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Unformatted text preview: and at last dissipated, by his fatal misconduct. Alfric soon after died; and Edric, a greater traitor than he, who had married the king’s daughter, and had acquired a total ascendant over him, succeeded Alfric in the government of Mercia, and in the command of the English armies. A great famine, proceeding partly from the bad seasons, partly from the decay of agriculture, added to all the other miseries of the inhabitants. The country, wasted by the Danes, harassed by the fruitless expeditions of its own forces, was reduced to the utmost desolation; and at last submitted to the infamy of purchasing a precarious peace 1007. from the enemy, by the payment of 30,000 pounds. The English endeavoured to employ this interval in making preparations against the return of the Danes, which they had reason soon to expect. A law was made, ordering the proprietors of eight hydes of land to provide each a horseman and a complete suit of armour; and those of 310 hydes to equip a ship for the defence of the coast. When this navy was assembled, which must have consisted of near eight hundred vessels,o all hopes of its success were disappointed by the factions, animosities, and dissentions of the nobility. Edric had impelled his brother Brightric to prefer an accusation of treason against Wolfnoth, governor of Sussex, the father of the famous earl Godwin; and that nobleman, well acquainted with the malevolence as well as power of his enemy, found no means of safety but in deserting with twenty ships to the Danes. Brightric pursued him with a fleet of eighty sail; but his ships being shattered in a tempest, and stranded on the coast, he was suddenly attacked by Wolfnoth, and all his vessels burnt and destroyed. The imbecility of the king was little capable of repairing this misfortune: The treachery of Edric frustrated every plan for future defence: And the English navy, disconcerted, discouraged, and divided, was at last scattered into its several harbours. PLL v5 (generated January 22, 2010) 93 http://oll.libertyfund.org/title/695 Online Library of Liberty: The History of England, vol. 1 It is almost impossible, or would be tedious, to relate particularly all the miseries to which the English were thenceforth exposed. We hear of nothing but the sacking and burning of towns; the devastation of the open country; the appearance of the enemy in every quarter of the kingdom; their cruel diligence in discovering any corner, which had not been ransacked by their former violence. The broken and disjointed narration of the antient historians is here well adapted to the nature of the war, which was conducted by such sudden inroads, as would have been dangerous even to an united and well governed kingdom, but proved fatal, where nothing but a general consternation, and mutual diffidence and dissention prevailed. The governors of one province refused to march to the assistance of another, and were at last terrified from assembling their forces for the defence of their own province. General councils were summoned; but either no resolution was taken, or none was carried into execution. And the only expedient, in which the English agreed, was the b...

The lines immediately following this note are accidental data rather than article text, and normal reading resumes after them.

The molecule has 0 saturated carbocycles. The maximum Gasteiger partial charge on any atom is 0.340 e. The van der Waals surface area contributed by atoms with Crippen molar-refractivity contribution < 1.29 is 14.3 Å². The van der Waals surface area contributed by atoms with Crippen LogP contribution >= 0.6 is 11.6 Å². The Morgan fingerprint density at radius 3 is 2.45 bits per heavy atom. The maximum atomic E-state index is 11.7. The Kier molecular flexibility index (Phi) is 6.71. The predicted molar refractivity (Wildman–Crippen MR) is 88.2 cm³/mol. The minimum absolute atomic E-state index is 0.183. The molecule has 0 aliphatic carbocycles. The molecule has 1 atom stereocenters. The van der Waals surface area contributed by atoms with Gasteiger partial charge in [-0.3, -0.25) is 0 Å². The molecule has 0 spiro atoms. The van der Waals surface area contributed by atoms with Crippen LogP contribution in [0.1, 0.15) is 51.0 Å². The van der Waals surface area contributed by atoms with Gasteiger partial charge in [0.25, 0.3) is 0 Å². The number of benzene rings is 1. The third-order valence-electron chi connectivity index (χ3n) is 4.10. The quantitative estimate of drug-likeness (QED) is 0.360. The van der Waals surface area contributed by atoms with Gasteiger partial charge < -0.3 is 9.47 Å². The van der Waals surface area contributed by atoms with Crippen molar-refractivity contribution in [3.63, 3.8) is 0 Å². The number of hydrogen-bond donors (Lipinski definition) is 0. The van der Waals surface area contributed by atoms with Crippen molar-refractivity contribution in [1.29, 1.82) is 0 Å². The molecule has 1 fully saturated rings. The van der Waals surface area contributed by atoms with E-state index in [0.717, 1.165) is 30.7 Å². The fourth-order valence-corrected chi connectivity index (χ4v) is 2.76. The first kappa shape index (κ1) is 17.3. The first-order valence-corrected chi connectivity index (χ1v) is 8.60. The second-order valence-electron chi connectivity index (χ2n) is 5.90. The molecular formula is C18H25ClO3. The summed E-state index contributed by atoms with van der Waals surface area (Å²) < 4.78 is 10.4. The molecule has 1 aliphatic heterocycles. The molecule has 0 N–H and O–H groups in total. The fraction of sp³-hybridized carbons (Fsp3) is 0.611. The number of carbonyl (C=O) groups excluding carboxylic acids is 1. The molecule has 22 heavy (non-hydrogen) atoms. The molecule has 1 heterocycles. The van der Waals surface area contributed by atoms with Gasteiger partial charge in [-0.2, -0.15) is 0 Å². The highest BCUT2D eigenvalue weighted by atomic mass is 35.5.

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- Spring '08